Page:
"Some of the disadvantages to using reviews are that they are sometimes not easy to adapt to individual cases, they become outdated as new research is published, the quality of the review itself needs to be addressed, and one can often find conflicting results between reviews (Barnes and Bero, 1998; Hoving et al., 2001). Evaluations of traditional narrative reviews in the medical literature (Mulrow, 1987; McAlister et al., 1999) and on-farm food safety literature (Sargeant et al., 2006b) illustrate that these reviews do not report the use of scientific methods to identify, assess and synthesize the literature available on the review topic, potentially resulting in invalid conclusions. "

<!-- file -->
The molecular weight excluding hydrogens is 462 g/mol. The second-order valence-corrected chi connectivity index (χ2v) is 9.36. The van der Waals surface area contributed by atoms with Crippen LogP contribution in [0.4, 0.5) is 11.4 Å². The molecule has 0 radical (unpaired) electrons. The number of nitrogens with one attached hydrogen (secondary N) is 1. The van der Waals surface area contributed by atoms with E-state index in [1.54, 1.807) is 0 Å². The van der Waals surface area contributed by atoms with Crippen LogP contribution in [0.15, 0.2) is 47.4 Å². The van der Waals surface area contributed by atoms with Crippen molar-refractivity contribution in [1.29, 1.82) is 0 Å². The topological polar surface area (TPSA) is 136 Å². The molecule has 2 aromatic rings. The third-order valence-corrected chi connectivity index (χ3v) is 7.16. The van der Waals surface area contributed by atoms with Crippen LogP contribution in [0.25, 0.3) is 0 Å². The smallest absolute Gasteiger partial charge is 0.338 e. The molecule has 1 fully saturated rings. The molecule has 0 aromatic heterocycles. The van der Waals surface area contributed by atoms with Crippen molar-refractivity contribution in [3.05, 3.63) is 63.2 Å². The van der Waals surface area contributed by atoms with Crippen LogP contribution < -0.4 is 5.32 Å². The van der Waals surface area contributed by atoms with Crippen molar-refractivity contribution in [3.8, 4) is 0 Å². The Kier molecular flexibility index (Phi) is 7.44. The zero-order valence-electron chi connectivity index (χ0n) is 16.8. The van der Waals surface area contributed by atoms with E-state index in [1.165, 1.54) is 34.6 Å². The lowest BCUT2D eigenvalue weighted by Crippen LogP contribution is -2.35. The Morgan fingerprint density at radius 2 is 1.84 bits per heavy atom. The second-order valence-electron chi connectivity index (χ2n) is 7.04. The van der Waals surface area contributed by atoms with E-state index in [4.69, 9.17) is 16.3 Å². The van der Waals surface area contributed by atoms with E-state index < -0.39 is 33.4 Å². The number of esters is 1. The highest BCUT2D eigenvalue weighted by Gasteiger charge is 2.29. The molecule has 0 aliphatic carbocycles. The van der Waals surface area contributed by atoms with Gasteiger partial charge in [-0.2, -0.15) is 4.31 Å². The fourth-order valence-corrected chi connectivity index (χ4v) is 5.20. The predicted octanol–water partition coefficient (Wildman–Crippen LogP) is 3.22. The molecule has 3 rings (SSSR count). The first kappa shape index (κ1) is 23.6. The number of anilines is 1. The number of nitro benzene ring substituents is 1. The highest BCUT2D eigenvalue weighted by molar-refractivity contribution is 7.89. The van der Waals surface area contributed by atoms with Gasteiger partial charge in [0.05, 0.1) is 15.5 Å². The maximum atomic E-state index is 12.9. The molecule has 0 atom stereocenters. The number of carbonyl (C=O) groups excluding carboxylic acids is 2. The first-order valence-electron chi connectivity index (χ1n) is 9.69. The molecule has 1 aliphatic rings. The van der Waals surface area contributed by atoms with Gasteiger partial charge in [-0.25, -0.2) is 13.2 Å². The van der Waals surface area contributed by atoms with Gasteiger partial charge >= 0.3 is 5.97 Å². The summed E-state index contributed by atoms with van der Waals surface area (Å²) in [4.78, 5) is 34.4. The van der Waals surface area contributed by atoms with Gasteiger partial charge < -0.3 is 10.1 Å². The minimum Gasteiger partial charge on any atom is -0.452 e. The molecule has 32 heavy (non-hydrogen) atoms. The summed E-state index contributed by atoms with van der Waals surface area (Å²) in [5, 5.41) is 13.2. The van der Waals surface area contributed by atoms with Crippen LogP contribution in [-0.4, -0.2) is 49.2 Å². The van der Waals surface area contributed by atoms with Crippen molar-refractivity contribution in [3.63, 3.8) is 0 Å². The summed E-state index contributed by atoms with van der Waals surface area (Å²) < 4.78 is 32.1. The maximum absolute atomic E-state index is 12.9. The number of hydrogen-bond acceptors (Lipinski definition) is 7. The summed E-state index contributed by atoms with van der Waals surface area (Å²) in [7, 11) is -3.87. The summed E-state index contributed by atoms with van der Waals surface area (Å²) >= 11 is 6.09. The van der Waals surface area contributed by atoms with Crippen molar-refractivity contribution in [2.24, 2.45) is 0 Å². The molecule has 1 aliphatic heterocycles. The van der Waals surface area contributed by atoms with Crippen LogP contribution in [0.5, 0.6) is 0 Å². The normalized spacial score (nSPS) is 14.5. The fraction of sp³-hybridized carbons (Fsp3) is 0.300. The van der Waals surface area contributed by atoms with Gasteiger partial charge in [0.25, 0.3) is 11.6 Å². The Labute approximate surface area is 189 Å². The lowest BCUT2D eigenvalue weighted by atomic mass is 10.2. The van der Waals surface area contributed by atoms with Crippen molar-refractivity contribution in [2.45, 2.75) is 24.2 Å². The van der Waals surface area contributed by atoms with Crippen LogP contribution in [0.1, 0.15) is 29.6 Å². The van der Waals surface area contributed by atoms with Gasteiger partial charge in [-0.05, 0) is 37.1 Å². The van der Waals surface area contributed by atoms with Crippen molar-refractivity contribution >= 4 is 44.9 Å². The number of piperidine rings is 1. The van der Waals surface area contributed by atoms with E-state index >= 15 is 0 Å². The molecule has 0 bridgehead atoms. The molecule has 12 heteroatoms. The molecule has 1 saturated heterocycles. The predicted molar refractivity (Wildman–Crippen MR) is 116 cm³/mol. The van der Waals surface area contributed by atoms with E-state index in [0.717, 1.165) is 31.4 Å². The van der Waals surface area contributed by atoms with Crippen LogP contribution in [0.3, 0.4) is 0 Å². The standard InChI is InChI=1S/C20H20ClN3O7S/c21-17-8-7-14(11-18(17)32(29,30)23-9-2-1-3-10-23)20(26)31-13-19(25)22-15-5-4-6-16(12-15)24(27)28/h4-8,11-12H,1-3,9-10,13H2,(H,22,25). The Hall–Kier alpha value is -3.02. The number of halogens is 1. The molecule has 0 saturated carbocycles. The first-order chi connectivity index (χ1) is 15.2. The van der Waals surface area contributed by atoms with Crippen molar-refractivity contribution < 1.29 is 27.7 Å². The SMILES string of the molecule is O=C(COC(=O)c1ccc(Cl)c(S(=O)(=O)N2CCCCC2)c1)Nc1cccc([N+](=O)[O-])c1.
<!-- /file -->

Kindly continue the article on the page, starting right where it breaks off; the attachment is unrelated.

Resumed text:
[Show abstract][Hide abstract] ABSTRACT: This article is the first in a series of six articles related to systematic reviews in animal agriculture and veterinary medicine. In this article, we overview the methodology of systematic reviews and provide a discussion of their use. Systematic reviews differ qualitatively from traditional reviews by explicitly defining a specific review question, employing methods to reduce bias in the selection and inclusion of studies that address the review question (including a systematic and specified search strategy, and selection of studies based on explicit eligibility criteria), an assessment of the risk of bias for included studies and objectively summarizing the results qualitatively or quantitatively (i.e. via meta-analysis). Systematic reviews have been widely used to address human healthcare questions and are increasingly being used in veterinary medicine. Systematic reviews can provide veterinarians and other decision-makers with a scientifically defensible summary of the current state of knowledge on a topic without the need for the end-user to read the vast amount of primary research related to that topic.